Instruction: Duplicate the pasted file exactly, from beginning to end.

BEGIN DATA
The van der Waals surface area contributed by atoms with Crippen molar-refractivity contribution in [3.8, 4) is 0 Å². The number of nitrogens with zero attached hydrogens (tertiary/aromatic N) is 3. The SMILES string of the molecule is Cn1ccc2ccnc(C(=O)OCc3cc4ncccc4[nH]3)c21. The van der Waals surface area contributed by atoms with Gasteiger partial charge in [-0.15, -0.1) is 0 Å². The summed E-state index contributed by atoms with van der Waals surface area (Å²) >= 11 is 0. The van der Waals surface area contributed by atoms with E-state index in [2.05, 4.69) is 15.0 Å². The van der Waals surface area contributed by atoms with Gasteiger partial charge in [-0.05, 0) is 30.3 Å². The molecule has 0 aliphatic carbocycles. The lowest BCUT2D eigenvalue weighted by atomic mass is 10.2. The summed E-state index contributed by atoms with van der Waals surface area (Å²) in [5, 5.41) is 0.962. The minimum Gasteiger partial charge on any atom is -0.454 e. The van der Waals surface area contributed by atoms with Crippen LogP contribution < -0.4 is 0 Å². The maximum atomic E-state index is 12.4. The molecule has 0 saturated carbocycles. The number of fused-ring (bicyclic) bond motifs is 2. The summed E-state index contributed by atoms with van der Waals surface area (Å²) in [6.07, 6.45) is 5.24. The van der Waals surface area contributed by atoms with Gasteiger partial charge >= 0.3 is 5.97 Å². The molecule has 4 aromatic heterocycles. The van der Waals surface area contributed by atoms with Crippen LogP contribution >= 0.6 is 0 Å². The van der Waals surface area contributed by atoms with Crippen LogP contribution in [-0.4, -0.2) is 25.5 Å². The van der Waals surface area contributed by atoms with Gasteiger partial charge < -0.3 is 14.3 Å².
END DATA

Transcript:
The van der Waals surface area contributed by atoms with Crippen molar-refractivity contribution in [3.8, 4) is 0 Å². The number of nitrogens with zero attached hydrogens (tertiary/aromatic N) is 3. The SMILES string of the molecule is Cn1ccc2ccnc(C(=O)OCc3cc4ncccc4[nH]3)c21. The van der Waals surface area contributed by atoms with Gasteiger partial charge in [-0.15, -0.1) is 0 Å². The summed E-state index contributed by atoms with van der Waals surface area (Å²) >= 11 is 0. The van der Waals surface area contributed by atoms with E-state index in [2.05, 4.69) is 15.0 Å². The van der Waals surface area contributed by atoms with Gasteiger partial charge in [-0.05, 0) is 30.3 Å². The molecule has 0 aliphatic carbocycles. The lowest BCUT2D eigenvalue weighted by atomic mass is 10.2. The summed E-state index contributed by atoms with van der Waals surface area (Å²) in [5, 5.41) is 0.962. The minimum Gasteiger partial charge on any atom is -0.454 e. The van der Waals surface area contributed by atoms with Crippen LogP contribution < -0.4 is 0 Å². The maximum atomic E-state index is 12.4. The molecule has 0 saturated carbocycles. The number of fused-ring (bicyclic) bond motifs is 2. The summed E-state index contributed by atoms with van der Waals surface area (Å²) in [6.07, 6.45) is 5.24. The van der Waals surface area contributed by atoms with Gasteiger partial charge >= 0.3 is 5.97 Å². The molecule has 4 aromatic heterocycles. The van der Waals surface area contributed by atoms with Crippen LogP contribution >= 0.6 is 0 Å². The van der Waals surface area contributed by atoms with Crippen LogP contribution in [-0.4, -0.2) is 25.5 Å². The van der Waals surface area contributed by atoms with Gasteiger partial charge < -0.3 is 14.3 Å².